One-eyed Walking

It was 18 F (-7.8 C) when we went walking this morning. I knew to wear a sweater and my winter coat, since that was comfortable yesterday when the temperature was 22 F (-5.6 C). I was still in sneakers, while John switched to his work boots. I suppose I was generating heat, and that’s why the left lens of my glasses fogged up. On a normal day I have a hard enough time seeing the ground with trifocals, so navigating today was a little harder. The lens cleared up when I stood at the creek.

There was a bit of excitement in the pasture today. As we sat down to eat, John noticed horse DW lift his head and stand in an alert pose. DW watched something intently, then trotted to the fence. Soon a horse approached the fence on the other side. Vixen joined them as a second horse arrived. All four have stayed close to the fence, watching each other as they graze. We tend to look for the animals as we sit down to eat, and they often keep us entertained.

After lunch I went outside to take a photo for neighbor Joyce, who gets as much pleasure from watching the horses as we do. She interrupted her work day to look at it and text me back. I was surprised at how warm it felt outside in the sun. I had gone out without a sweater and looked at the thermometer when I came in. It was 39 F (-3.9 C). Joyce said we are the toughest older people she knows. I was glad she didn’t say foolhardy.

20 thoughts on “One-eyed Walking

    1. I laughed at that — no one would tell us to our faces that we are foolhardy.

      Protest — we didn’t come home with frostbite!!! Actually, I think I risk more walking when it is hot and humid than when it is merely cold.

      xxx Icicle-warm Hugs xxx

      What the heck! Throw in some hot chocolate, too!

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  1. Horses are such magnificent creatures! I used to ride western saddle almost 20 years ago (Yikes! Has it been that long?) on a beautiful horse named Diamond. It was great fun and I could sit for hours and just watch them in the pasture. Watching their graceful moves has a relaxing effect on me.

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    1. That’s great that you rode a horse. When I went outside to get a picture of the horses, DW saw me and walked purposefully toward me. I ran back in the house and got an apple to give him. He always responds quicker than Vixen. When he saw I had nothing more, he rejoined the group.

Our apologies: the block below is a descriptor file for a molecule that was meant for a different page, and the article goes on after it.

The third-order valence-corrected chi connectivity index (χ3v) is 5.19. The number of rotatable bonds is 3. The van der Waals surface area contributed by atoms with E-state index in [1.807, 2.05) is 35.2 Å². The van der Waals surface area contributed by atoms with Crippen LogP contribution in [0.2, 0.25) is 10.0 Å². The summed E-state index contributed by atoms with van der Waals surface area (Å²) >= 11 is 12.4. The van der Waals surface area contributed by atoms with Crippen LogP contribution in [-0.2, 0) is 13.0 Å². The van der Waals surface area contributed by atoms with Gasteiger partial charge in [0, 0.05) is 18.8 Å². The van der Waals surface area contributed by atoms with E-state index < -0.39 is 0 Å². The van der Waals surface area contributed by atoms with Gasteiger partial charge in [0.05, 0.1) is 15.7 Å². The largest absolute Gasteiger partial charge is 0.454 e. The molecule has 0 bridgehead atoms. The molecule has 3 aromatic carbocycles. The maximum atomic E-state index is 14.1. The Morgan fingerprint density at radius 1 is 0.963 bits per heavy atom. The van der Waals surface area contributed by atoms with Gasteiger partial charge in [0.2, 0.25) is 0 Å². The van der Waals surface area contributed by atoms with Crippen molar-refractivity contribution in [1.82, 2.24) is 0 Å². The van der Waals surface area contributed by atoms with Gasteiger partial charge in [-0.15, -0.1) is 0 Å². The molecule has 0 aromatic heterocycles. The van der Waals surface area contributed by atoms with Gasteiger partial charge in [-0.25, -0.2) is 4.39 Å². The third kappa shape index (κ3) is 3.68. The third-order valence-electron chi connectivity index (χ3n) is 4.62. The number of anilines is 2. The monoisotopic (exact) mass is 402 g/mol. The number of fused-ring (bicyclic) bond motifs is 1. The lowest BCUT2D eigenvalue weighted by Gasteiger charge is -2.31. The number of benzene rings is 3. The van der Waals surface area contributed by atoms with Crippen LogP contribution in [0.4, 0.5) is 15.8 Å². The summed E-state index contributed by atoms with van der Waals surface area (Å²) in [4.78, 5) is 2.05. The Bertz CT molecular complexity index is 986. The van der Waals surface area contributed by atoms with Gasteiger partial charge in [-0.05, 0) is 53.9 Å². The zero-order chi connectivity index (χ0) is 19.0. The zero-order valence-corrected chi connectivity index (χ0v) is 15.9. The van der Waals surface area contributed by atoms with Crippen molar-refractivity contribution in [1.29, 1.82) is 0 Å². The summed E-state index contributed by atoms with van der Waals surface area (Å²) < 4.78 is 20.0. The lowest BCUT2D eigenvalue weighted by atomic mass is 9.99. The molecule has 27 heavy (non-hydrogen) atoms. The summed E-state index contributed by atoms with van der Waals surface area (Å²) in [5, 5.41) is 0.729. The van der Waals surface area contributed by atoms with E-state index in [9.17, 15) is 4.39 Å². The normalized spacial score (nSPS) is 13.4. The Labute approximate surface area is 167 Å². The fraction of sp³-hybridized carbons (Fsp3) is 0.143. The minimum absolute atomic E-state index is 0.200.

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  2. That beautiful blue sky and horses out enjoying their pasture would make you think Spring was just around the corner! All you need is the grass to be a little greener to make it work. You have a beautiful view, no matter which way you turn.

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    1. We are blessed with views here. Our house is on the lower slope of a mountain, and we look out at others further away. John pointed out that most people swoon over views from higher elevations. We have pretty scenery without a dangerously steep drive. That works well for us.

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  3. The horses keep you entertained and so do the magnificent views- poetry should be next in line for you and John- who can help it ?
    Feel like singing – The hills are alive with—-.
    Susie

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    1. Our hills are certainly alive with music. I haven’t asked John if he managed to finish playing every CD and record we have of Christmas music this year. He gives up listening to endless news broadcasts to play our music. We have everything from Gregorian chant to Arvo Part with a heavy emphasis on boy choirs in England and Germany. Listening to music while looking at the mountains — ah! That is life at its best!

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  4. Your winter walk sounds lovely! I like walking my dog Benji in the wintertime. He has so many objects he must stop and sniff, though. It’s definitely slow going. I think it is colder where you live than in PA! Bundle up out there, Anne!

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    1. We are in the coldest area of North Carolina. Thankfully we don’t get the heat of the Piedmont and Shore areas.

      We often walk along with neighbor Marla as she walks her dog Albert. I can imagine your slow going with Benji.

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